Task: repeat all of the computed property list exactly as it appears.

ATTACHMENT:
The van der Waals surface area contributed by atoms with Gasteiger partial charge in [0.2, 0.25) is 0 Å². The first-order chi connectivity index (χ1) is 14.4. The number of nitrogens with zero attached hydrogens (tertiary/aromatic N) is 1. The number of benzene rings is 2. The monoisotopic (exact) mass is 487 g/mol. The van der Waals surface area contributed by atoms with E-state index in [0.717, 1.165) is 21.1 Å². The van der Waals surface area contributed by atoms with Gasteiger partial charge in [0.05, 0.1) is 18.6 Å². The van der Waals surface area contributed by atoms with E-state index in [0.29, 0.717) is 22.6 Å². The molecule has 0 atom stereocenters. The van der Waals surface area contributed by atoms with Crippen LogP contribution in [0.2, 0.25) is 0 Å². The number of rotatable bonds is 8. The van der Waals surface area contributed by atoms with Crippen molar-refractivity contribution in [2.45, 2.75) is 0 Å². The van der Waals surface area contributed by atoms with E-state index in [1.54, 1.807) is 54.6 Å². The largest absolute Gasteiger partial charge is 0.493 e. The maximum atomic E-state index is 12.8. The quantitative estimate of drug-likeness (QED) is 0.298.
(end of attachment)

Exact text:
The van der Waals surface area contributed by atoms with Gasteiger partial charge in [0.2, 0.25) is 0 Å². The first-order chi connectivity index (χ1) is 14.4. The number of nitrogens with zero attached hydrogens (tertiary/aromatic N) is 1. The number of benzene rings is 2. The monoisotopic (exact) mass is 487 g/mol. The van der Waals surface area contributed by atoms with E-state index in [0.717, 1.165) is 21.1 Å². The van der Waals surface area contributed by atoms with Gasteiger partial charge in [0.05, 0.1) is 18.6 Å². The van der Waals surface area contributed by atoms with E-state index in [0.29, 0.717) is 22.6 Å². The molecule has 0 atom stereocenters. The van der Waals surface area contributed by atoms with Crippen LogP contribution in [0.2, 0.25) is 0 Å². The number of rotatable bonds is 8. The van der Waals surface area contributed by atoms with Crippen molar-refractivity contribution in [2.45, 2.75) is 0 Å². The van der Waals surface area contributed by atoms with E-state index in [1.54, 1.807) is 54.6 Å². The largest absolute Gasteiger partial charge is 0.493 e. The maximum atomic E-state index is 12.8. The quantitative estimate of drug-likeness (QED) is 0.298.